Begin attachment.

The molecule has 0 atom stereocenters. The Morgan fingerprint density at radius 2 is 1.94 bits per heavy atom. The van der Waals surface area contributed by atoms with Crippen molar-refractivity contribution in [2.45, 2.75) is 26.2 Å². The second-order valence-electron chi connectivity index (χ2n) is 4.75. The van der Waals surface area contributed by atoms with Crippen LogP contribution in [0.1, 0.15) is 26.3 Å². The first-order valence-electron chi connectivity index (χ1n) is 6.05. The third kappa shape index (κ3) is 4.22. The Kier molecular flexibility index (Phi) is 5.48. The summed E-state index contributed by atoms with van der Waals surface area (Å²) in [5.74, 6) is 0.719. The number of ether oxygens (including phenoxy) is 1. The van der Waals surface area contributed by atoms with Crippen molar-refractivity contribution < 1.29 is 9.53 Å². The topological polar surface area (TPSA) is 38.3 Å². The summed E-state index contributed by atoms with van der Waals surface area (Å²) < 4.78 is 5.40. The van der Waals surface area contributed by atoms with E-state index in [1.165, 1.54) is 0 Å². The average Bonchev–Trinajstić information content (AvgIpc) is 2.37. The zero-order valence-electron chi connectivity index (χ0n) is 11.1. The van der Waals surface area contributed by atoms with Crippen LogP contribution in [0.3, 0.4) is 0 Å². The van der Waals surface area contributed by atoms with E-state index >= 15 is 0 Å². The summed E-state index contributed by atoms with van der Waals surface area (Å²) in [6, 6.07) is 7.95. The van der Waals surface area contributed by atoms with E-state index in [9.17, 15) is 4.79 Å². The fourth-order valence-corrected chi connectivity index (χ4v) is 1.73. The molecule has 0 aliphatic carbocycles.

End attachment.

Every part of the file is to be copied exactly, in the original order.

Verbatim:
The molecule has 0 atom stereocenters. The Morgan fingerprint density at radius 2 is 1.94 bits per heavy atom. The van der Waals surface area contributed by atoms with Crippen molar-refractivity contribution in [2.45, 2.75) is 26.2 Å². The second-order valence-electron chi connectivity index (χ2n) is 4.75. The van der Waals surface area contributed by atoms with Crippen LogP contribution in [0.1, 0.15) is 26.3 Å². The first-order valence-electron chi connectivity index (χ1n) is 6.05. The third kappa shape index (κ3) is 4.22. The Kier molecular flexibility index (Phi) is 5.48. The summed E-state index contributed by atoms with van der Waals surface area (Å²) in [5.74, 6) is 0.719. The number of ether oxygens (including phenoxy) is 1. The van der Waals surface area contributed by atoms with Crippen molar-refractivity contribution < 1.29 is 9.53 Å². The topological polar surface area (TPSA) is 38.3 Å². The summed E-state index contributed by atoms with van der Waals surface area (Å²) < 4.78 is 5.40. The van der Waals surface area contributed by atoms with E-state index in [1.165, 1.54) is 0 Å². The average Bonchev–Trinajstić information content (AvgIpc) is 2.37. The zero-order valence-electron chi connectivity index (χ0n) is 11.1. The van der Waals surface area contributed by atoms with Crippen LogP contribution in [0.3, 0.4) is 0 Å². The van der Waals surface area contributed by atoms with E-state index >= 15 is 0 Å². The summed E-state index contributed by atoms with van der Waals surface area (Å²) in [6, 6.07) is 7.95. The van der Waals surface area contributed by atoms with E-state index in [9.17, 15) is 4.79 Å². The fourth-order valence-corrected chi connectivity index (χ4v) is 1.73. The molecule has 0 aliphatic carbocycles.